If your WAN interfaces are Ethernet handoffs, you're policy should also shape for the available bandwidth.
If traffic is real-time, e.g. VoIP, use a LLQ (priority) class.
If the WAN supports multipoint across the interface, much more complex to deal with. How to, depends on technology and topology.
If your AutoQoS is marking packets correctly, you can match on the markings.
"In the internet router how do i determine in which interface i apply the policy and in which direction? "
As, above, for egress. Ingress, is difficult. Ideal for ingess is far side egress. On most Cisco devices, best you might accomplish is police some ingress traffic or shape egress ACKs. 3rd party QoS devices usually offer some additional features; especially useful for ingess.
>>"If the WAN supports multipoint across the interface, much more complex to deal with. How to, depends on technology and topology."<<
what do you mean by multipoint across the interface?
>>"As, above, for egress"<<
So does this mean, Outbound CBWFQ policy on internet router egress interface?
>>"On most Cisco devices, best you might accomplish is police some ingress traffic or shape egress ACKs"<<
In which interface of the router do you mean? The one facing the internet or the one facing the WAN ? (the internet router has two interfaces, fa0/0 connecting to the ISP and fa0/1 connecting to the Firewall in our network)
Also what does the acronym "ACKs" mean?
Thanks a million for your help.
"what do you mean by multipoint across the interface? "
More than one other site can be contacted across the link. Dedicated serial links are usually point-to-point. "Cloud" WANs, e.g. might not be point-to-point.
"So does this mean, Outbound CBWFQ policy on internet router egress interface? "
Yes, as often WAN egress in slower than LAN side so congestion often forms there.
"In which interface of the router do you mean? The one facing the internet or the one facing the WAN ? "
Facing the Internet (or WAN). (From you description, FA0/0 - i.e. facing your ISP.)
"Also what does the acronym "ACKs" mean?"
ACK is short for acknowledgement. (Used to notify sender TCP packet successfully received.)
Well, the remote sites can only contact the main site not the other sites.
So in conclusion or as a summary to our discussion are these the right points to consider to enable QoS in my network? (I want to make sure i have understood your recommendations)
For the WAN links:
- Outbound traffic: CBWFQ on the WAN routers egress interfaces and shape ACKs.
- Inbound traffic: depends on the main site's egress, as each site in the WAN only communicates with the main site, not among each other.
For the Internet link at the main site:
- Outbound traffic: CBWFQ on the internet router egress interface & shapping ACKs.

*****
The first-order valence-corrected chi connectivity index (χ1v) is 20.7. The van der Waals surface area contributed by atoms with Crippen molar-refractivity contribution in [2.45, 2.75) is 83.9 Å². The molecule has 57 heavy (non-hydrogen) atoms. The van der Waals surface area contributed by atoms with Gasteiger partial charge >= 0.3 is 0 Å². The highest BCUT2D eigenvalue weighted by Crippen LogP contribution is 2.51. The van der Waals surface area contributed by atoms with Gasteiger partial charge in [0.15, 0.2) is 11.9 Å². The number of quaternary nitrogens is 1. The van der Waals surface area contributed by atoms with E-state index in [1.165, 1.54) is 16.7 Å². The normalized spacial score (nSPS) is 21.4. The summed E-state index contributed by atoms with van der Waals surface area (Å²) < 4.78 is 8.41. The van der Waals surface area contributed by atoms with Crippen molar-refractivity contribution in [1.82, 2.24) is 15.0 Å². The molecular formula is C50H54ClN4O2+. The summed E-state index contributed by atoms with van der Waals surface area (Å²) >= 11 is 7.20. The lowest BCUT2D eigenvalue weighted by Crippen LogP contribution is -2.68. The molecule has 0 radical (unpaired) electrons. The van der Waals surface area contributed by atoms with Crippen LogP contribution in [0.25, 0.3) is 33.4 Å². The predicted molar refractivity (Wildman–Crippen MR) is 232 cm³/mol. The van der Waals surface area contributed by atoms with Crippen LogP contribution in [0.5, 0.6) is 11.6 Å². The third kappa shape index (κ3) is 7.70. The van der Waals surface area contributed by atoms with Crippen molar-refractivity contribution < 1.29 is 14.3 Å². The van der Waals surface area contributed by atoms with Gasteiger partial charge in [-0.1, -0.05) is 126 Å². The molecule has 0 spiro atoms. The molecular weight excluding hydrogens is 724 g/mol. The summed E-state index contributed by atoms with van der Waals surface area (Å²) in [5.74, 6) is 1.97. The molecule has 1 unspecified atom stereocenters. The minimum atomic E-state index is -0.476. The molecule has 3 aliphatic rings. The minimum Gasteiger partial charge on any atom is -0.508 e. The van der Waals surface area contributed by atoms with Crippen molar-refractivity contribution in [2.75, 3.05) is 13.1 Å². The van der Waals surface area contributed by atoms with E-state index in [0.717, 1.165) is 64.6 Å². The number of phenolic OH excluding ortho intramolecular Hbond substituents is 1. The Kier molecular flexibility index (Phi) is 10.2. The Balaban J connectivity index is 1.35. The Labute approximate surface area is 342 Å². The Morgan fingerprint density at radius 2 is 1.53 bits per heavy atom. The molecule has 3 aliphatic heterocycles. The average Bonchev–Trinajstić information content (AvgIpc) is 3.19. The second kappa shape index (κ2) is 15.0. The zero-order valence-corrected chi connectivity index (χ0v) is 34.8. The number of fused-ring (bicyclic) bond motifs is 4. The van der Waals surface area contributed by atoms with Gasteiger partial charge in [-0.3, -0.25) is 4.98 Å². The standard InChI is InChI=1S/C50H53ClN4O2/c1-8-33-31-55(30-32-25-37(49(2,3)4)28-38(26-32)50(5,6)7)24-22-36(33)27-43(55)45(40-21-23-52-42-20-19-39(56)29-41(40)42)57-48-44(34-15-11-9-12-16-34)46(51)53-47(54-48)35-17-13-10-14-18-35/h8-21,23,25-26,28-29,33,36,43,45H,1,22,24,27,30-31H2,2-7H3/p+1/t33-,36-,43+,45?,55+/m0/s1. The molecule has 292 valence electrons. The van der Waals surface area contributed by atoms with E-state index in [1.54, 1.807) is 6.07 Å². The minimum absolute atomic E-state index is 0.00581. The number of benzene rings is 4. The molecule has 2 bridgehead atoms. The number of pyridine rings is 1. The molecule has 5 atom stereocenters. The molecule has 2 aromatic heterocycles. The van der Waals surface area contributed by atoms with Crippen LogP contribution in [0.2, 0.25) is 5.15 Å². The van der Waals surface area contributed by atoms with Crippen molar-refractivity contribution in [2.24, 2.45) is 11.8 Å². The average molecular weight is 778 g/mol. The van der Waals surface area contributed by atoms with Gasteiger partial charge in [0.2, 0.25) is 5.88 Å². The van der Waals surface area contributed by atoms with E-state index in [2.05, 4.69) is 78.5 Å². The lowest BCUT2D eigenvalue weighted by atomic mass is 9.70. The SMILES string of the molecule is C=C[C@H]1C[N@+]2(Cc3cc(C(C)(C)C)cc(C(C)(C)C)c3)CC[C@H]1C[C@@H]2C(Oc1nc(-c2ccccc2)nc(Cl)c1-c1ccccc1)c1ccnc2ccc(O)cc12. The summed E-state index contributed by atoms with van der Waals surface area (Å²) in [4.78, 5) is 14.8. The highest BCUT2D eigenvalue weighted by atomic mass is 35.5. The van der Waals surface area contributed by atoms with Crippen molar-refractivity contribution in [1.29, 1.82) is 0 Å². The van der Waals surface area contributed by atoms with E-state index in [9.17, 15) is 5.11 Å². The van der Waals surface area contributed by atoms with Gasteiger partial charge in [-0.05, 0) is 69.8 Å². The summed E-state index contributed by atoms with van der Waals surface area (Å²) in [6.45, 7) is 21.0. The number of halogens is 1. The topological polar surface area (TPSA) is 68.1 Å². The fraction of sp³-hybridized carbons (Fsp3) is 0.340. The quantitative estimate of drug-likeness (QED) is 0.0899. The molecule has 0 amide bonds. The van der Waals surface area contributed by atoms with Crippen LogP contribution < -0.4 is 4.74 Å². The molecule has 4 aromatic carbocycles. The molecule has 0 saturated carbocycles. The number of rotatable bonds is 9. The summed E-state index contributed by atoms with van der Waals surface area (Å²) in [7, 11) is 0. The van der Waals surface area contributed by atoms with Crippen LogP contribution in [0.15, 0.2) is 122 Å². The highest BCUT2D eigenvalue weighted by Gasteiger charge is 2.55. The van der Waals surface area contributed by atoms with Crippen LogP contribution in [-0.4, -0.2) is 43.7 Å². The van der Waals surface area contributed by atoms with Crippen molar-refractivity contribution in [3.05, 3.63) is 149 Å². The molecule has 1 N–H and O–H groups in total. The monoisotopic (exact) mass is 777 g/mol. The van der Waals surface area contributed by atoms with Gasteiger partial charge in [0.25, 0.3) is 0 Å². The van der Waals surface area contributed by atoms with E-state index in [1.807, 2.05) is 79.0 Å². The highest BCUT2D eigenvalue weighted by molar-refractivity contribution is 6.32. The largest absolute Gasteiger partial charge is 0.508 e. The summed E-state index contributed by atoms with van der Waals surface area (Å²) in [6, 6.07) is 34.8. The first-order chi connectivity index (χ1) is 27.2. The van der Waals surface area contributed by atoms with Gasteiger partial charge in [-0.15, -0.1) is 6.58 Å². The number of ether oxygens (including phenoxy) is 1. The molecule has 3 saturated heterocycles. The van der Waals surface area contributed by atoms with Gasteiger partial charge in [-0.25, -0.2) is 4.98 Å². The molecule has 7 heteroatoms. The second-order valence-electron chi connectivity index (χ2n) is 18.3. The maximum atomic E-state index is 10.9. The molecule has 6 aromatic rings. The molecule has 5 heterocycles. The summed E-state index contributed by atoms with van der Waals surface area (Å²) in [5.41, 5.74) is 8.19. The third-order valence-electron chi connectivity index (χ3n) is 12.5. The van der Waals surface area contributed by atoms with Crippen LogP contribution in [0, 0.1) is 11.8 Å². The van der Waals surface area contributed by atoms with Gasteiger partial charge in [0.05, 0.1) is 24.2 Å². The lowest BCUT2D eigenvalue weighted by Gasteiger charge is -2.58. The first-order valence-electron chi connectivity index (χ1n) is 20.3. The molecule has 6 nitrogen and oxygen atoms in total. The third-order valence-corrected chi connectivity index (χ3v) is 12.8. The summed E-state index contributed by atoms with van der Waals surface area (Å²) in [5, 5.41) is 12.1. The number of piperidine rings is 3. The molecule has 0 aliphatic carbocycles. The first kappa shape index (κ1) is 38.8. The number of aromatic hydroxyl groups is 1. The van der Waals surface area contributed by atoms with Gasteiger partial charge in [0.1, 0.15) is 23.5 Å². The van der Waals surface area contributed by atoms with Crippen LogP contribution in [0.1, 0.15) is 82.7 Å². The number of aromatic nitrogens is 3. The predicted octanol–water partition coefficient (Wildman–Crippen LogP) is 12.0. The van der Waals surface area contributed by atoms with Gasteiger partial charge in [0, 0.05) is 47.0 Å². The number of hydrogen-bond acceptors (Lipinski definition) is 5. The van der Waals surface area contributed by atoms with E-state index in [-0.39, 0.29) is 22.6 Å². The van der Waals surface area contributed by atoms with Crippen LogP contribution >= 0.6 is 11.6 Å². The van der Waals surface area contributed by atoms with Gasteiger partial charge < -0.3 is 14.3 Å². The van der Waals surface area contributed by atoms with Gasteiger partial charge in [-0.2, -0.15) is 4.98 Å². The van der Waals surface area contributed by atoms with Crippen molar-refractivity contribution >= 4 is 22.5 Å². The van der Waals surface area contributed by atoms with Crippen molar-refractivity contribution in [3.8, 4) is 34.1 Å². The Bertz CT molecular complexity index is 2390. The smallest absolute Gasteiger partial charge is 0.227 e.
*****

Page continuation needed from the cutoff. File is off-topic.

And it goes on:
-Inbound traffic: policing ingress.
Thanks heaps again.
"Well, the remote sites can only contact the main site not the other sites."
That's fine also assuming they don't share a main site link. I.e., each remote site has it's own link interface at the main site.
Inbound policing and/or outbound ACK shaping are options when you can not perform egress QoS on the remote side (e.g. Internet). Normally you shouldn't need to use these techniques for WAN links. When and if they are used, they are not precise nor handle situations that can be done with egress QoS.
>>"That's fine also assuming they don't share a main site link. I.e., each remote site has it's own link interface at the main site. "<<
That is not the case here, as there is only one link interface at the main site. Each site connects to our supplier's cloud so in a sense the remote sites share the main's sites interface link.
"not the case" and "supplier's cloud"
How many physical links does the main site have, one per remote site or one to a cloud? If there's but one, you can have bandwidth oversubscrition for that shared link and the makes for a different kind of QoS problems.
The main site has one physical link to our IP WAN supplier's cloud. I've checked with the supplier and they confirmed they provide a dynamic QoS service, which enables traffic classified by us to be prioritised through the IP WAN and queued to our router in a manner appropriate to ensure priority traffic flow (egress queuing).
Traffic marked with the following classifications will be prioritised to provide the QoS parameters for matching traffic type: (i'm only showing 3 classes but the suplier follows a 6-class model)
* Multimedia: ToS: 5,6,7; DSCP: 184.108.40.206; PHB: EF, CS5, Cs6, CS7; Queuing: Priority/LLQ; BW%: 100
*Mission critical data: ToS: 4, DSCP: 32,34,36,38; PHB: AF4x, CS4; Queuing: CBWFQ; BW%:40
*Data Transfer: ToS: 1, DSCP: 8, 10, 12, 14; PHB: AF1x, CS1; Queuing: CBWFQ; BW%= 10.
So in this case classification and marking, Traffic shaping and egress queuing based on subscribed rate are supported on the IP WAN. However this is not the case in the internet link...